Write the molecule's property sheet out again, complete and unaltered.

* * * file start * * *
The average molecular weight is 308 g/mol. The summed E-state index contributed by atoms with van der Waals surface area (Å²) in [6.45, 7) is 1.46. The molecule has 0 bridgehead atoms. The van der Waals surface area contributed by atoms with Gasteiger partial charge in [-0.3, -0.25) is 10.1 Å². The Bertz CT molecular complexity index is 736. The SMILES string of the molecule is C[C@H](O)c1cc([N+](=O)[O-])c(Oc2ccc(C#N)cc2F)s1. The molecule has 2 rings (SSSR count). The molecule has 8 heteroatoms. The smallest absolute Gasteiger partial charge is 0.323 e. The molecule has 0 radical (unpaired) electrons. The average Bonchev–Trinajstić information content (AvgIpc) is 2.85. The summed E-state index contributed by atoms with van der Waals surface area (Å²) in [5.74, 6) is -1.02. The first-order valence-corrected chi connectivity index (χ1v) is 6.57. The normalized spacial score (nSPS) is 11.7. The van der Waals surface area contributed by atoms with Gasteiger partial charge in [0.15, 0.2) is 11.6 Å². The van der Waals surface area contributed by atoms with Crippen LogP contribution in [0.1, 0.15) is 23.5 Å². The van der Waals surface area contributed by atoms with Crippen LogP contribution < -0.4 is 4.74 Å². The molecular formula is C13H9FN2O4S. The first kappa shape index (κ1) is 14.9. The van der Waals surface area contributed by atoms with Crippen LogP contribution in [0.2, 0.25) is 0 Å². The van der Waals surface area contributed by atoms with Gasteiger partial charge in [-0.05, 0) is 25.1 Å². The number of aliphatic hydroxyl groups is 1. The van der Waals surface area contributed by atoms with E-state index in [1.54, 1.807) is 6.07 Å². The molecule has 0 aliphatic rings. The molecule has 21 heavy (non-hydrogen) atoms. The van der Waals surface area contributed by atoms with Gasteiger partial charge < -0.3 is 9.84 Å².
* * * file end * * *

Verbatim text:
The average molecular weight is 308 g/mol. The summed E-state index contributed by atoms with van der Waals surface area (Å²) in [6.45, 7) is 1.46. The molecule has 0 bridgehead atoms. The van der Waals surface area contributed by atoms with Gasteiger partial charge in [-0.3, -0.25) is 10.1 Å². The Bertz CT molecular complexity index is 736. The SMILES string of the molecule is C[C@H](O)c1cc([N+](=O)[O-])c(Oc2ccc(C#N)cc2F)s1. The molecule has 2 rings (SSSR count). The molecule has 8 heteroatoms. The smallest absolute Gasteiger partial charge is 0.323 e. The molecule has 0 radical (unpaired) electrons. The average Bonchev–Trinajstić information content (AvgIpc) is 2.85. The summed E-state index contributed by atoms with van der Waals surface area (Å²) in [5.74, 6) is -1.02. The first-order valence-corrected chi connectivity index (χ1v) is 6.57. The normalized spacial score (nSPS) is 11.7. The van der Waals surface area contributed by atoms with Gasteiger partial charge in [0.15, 0.2) is 11.6 Å². The van der Waals surface area contributed by atoms with Crippen LogP contribution in [0.1, 0.15) is 23.5 Å². The van der Waals surface area contributed by atoms with Crippen LogP contribution < -0.4 is 4.74 Å². The molecular formula is C13H9FN2O4S. The first kappa shape index (κ1) is 14.9. The van der Waals surface area contributed by atoms with Crippen LogP contribution in [0.2, 0.25) is 0 Å². The van der Waals surface area contributed by atoms with Gasteiger partial charge in [-0.05, 0) is 25.1 Å². The number of aliphatic hydroxyl groups is 1. The van der Waals surface area contributed by atoms with E-state index in [1.54, 1.807) is 6.07 Å². The molecule has 0 aliphatic rings. The molecule has 21 heavy (non-hydrogen) atoms. The van der Waals surface area contributed by atoms with Gasteiger partial charge < -0.3 is 9.84 Å².